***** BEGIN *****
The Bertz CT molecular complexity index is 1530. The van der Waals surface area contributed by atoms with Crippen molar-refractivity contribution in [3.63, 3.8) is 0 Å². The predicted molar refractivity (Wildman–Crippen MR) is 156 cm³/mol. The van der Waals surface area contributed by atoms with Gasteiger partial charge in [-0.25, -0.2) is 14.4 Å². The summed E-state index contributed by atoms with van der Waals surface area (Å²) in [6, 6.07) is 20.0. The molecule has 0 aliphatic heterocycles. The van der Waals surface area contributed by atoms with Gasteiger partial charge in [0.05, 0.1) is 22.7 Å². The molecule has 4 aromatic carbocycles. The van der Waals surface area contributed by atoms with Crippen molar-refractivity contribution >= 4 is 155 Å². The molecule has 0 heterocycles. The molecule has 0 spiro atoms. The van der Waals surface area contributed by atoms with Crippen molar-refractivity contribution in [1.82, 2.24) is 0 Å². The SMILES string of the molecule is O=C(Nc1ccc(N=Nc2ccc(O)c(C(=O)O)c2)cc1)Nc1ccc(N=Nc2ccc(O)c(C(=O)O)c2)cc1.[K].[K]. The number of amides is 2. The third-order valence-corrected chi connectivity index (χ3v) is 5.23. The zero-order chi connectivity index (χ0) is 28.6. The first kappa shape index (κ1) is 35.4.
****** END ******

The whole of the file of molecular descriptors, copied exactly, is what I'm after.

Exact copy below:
The Bertz CT molecular complexity index is 1530. The van der Waals surface area contributed by atoms with Crippen molar-refractivity contribution in [3.63, 3.8) is 0 Å². The predicted molar refractivity (Wildman–Crippen MR) is 156 cm³/mol. The van der Waals surface area contributed by atoms with Gasteiger partial charge in [-0.25, -0.2) is 14.4 Å². The summed E-state index contributed by atoms with van der Waals surface area (Å²) in [6, 6.07) is 20.0. The molecule has 0 aliphatic heterocycles. The van der Waals surface area contributed by atoms with Gasteiger partial charge in [0.05, 0.1) is 22.7 Å². The molecule has 4 aromatic carbocycles. The van der Waals surface area contributed by atoms with Crippen molar-refractivity contribution >= 4 is 155 Å². The molecule has 0 heterocycles. The molecule has 0 spiro atoms. The van der Waals surface area contributed by atoms with Crippen molar-refractivity contribution in [1.82, 2.24) is 0 Å². The SMILES string of the molecule is O=C(Nc1ccc(N=Nc2ccc(O)c(C(=O)O)c2)cc1)Nc1ccc(N=Nc2ccc(O)c(C(=O)O)c2)cc1.[K].[K]. The number of amides is 2. The third-order valence-corrected chi connectivity index (χ3v) is 5.23. The zero-order chi connectivity index (χ0) is 28.6. The first kappa shape index (κ1) is 35.4.